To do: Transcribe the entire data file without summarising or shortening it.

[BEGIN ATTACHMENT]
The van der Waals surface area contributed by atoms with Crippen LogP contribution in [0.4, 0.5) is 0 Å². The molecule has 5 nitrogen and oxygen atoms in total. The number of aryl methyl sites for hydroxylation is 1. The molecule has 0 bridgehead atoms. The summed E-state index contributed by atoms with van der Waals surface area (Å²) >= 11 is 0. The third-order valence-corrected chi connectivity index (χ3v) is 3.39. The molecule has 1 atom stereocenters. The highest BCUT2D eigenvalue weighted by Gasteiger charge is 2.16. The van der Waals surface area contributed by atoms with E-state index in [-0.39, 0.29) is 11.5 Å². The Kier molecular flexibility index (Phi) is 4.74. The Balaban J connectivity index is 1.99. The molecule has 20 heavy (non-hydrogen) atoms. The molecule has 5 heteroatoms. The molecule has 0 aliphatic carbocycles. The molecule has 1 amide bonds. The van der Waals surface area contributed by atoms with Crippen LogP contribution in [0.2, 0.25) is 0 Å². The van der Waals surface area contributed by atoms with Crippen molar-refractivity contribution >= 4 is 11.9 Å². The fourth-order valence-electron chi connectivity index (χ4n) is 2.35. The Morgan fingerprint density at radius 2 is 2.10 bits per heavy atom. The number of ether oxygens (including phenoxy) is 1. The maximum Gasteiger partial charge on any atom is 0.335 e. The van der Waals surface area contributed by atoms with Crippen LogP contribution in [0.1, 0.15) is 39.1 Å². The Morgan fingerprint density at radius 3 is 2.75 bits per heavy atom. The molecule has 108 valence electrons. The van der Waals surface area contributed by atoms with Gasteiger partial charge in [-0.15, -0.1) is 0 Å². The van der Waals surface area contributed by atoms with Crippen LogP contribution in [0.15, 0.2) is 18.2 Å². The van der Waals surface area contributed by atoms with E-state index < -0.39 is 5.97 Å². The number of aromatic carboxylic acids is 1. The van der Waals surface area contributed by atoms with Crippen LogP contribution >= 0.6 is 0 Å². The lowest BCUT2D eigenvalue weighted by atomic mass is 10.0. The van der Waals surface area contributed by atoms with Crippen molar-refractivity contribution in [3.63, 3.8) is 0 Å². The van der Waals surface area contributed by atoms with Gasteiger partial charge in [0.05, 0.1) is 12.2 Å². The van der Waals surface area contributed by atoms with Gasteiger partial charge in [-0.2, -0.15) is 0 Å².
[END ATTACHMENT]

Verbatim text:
The van der Waals surface area contributed by atoms with Crippen LogP contribution in [0.4, 0.5) is 0 Å². The molecule has 5 nitrogen and oxygen atoms in total. The number of aryl methyl sites for hydroxylation is 1. The molecule has 0 bridgehead atoms. The summed E-state index contributed by atoms with van der Waals surface area (Å²) >= 11 is 0. The third-order valence-corrected chi connectivity index (χ3v) is 3.39. The molecule has 1 atom stereocenters. The highest BCUT2D eigenvalue weighted by Gasteiger charge is 2.16. The van der Waals surface area contributed by atoms with E-state index in [-0.39, 0.29) is 11.5 Å². The Kier molecular flexibility index (Phi) is 4.74. The Balaban J connectivity index is 1.99. The molecule has 20 heavy (non-hydrogen) atoms. The molecule has 5 heteroatoms. The molecule has 0 aliphatic carbocycles. The molecule has 1 amide bonds. The van der Waals surface area contributed by atoms with Crippen LogP contribution in [0.2, 0.25) is 0 Å². The van der Waals surface area contributed by atoms with Crippen molar-refractivity contribution >= 4 is 11.9 Å². The fourth-order valence-electron chi connectivity index (χ4n) is 2.35. The Morgan fingerprint density at radius 2 is 2.10 bits per heavy atom. The number of ether oxygens (including phenoxy) is 1. The maximum Gasteiger partial charge on any atom is 0.335 e. The van der Waals surface area contributed by atoms with Crippen LogP contribution in [0.1, 0.15) is 39.1 Å². The Morgan fingerprint density at radius 3 is 2.75 bits per heavy atom. The molecule has 108 valence electrons. The van der Waals surface area contributed by atoms with Gasteiger partial charge in [-0.15, -0.1) is 0 Å². The van der Waals surface area contributed by atoms with Crippen LogP contribution in [0.15, 0.2) is 18.2 Å². The van der Waals surface area contributed by atoms with E-state index < -0.39 is 5.97 Å². The number of aromatic carboxylic acids is 1. The van der Waals surface area contributed by atoms with Crippen LogP contribution >= 0.6 is 0 Å². The lowest BCUT2D eigenvalue weighted by atomic mass is 10.0. The van der Waals surface area contributed by atoms with Crippen molar-refractivity contribution in [3.63, 3.8) is 0 Å². The van der Waals surface area contributed by atoms with Gasteiger partial charge in [0.05, 0.1) is 12.2 Å². The van der Waals surface area contributed by atoms with Gasteiger partial charge in [-0.2, -0.15) is 0 Å².